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HP Brand Chief Calls Corporate Spies 'Inexcusable'

Gary Elliott Tells ANA Meeting the Extent of Damage Is Still Unknown

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ORLANDO, FL (Adage.com) -- Hewlett-Packard Co.'s VP-brand marketing, Gary Elliott, bluntly addressed HP's corporate spy scandal today, acknowledging HP still doesn't know how the issue will affect its brand.
In an unscripted two-minute preamble to a formal presentation on HP's impressive and effective brand marketing reinvention, Mr. Elliott said HP is enjoying its first "HP free day," with the scandal nowhere to be seen on CNN or the front pages of newspapers.

'We're doing fine'
Speaking at the Association of National Advertisers' annual conference, Mr. Elliott labeled "the actions of a few" as "really inexcusable" but said "the company is in great shape, we're doing fine."

Asked in an audience Q&A what HP will be doing as a brand to counteract the recent negative publicity, Mr. Elliott said: "Umm, the correct answer from me would be I don't know yet."

HP, he said, hopes to determine if and how the spy issue is affecting the brand short or long term as part of its ongoing worldwide market research across 26 attributes. Mr. Elliott noted the controversy relates to the corporation and is not directly a product issue.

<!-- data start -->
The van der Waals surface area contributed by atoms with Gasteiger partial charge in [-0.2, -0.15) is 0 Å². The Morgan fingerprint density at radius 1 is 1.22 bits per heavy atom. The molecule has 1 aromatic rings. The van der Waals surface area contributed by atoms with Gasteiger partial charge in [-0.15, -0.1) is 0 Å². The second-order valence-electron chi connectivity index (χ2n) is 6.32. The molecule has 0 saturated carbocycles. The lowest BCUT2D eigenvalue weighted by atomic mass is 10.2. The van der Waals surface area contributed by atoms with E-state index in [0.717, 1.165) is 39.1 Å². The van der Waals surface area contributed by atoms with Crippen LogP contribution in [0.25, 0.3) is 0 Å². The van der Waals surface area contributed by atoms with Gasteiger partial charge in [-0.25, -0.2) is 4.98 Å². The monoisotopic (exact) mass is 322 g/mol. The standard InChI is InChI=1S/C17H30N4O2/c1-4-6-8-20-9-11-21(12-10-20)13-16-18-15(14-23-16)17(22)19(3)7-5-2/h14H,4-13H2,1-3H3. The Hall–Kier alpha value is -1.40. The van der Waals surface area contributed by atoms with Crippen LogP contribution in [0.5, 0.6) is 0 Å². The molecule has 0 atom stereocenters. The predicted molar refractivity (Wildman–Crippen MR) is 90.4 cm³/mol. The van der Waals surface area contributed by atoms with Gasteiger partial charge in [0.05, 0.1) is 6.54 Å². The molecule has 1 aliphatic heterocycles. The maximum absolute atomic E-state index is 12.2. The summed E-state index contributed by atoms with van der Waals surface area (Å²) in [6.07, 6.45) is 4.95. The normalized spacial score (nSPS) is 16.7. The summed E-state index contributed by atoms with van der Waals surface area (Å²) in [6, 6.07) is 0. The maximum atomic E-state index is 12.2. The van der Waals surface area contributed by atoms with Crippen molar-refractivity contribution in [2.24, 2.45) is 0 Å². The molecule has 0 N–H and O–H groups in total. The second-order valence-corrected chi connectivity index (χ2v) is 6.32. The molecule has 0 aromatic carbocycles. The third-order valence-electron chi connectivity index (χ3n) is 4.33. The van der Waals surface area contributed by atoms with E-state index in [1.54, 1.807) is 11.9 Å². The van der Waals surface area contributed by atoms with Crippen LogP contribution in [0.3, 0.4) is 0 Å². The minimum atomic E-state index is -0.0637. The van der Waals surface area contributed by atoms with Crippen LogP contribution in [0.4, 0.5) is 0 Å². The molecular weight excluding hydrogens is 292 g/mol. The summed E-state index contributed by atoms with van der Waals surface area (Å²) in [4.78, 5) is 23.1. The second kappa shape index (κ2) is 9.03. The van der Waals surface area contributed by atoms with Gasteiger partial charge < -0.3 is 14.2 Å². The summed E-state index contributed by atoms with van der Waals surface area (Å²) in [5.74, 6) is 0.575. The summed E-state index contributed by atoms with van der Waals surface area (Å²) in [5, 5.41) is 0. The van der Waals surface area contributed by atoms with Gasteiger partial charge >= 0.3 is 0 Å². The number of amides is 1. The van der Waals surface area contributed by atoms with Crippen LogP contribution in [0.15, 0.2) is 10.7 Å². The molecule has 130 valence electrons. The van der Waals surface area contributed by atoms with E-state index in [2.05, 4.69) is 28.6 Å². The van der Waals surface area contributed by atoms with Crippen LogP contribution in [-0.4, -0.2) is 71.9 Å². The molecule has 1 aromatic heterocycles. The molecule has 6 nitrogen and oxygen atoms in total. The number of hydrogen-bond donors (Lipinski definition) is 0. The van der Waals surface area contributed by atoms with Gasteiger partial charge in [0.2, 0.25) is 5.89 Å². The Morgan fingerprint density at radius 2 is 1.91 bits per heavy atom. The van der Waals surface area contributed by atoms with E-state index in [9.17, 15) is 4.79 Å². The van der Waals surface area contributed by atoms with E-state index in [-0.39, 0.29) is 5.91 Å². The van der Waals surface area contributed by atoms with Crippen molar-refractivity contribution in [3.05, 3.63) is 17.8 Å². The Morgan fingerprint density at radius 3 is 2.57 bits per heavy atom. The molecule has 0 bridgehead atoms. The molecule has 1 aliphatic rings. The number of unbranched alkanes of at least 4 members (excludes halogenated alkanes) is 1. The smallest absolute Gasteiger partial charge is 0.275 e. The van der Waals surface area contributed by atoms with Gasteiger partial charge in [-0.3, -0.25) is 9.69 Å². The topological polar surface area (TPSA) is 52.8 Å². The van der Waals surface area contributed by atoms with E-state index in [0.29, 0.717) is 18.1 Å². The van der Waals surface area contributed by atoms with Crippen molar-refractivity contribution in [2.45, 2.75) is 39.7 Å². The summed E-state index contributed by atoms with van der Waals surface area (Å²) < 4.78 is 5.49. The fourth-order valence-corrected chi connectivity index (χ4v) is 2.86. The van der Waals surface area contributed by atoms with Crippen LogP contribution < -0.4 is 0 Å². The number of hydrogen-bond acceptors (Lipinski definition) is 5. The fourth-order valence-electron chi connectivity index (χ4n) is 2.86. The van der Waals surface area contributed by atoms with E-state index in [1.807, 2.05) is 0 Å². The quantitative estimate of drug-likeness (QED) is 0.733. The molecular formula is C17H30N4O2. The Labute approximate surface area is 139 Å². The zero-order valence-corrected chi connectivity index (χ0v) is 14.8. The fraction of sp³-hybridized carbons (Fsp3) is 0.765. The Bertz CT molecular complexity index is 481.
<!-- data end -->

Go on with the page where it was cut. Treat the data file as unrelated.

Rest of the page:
Under investigation
The controversy involves spying undertaken by HP of board members, employees and media to determine who had been leaking information to journalists. HP Chairwoman Patricia Dunn resigned over the matter. Ms. Dunn, a former HP ethics executive and three outside investigators all are facing felony charges.

HP may not get another free day for awhile. Mr. Elliott noted former HP CEO Carly Fiorina will be on CBS's "60 Minutes" on Sunday to pitch her new tell-all book. "That's going to add a little bit of interest and intrigue," Mr. Elliott said.

Consumer marketing working
He did, it should be noted, also present an impressive summary of some of the inventive tools HP has used to turn the company from an engineering-lead behemoth to a seemingly more nimble marketing- and design-driven operation that seems hell bent on playing a key cultural role in communities all over the world.

They included the Hype campaign, in which consumers submitted thousands of art works to an H-P gallery -- both phyiscal and virtual -- as well as H-P's work to restore the photos of Katrina victims whose family albums were ruined by floodwater.

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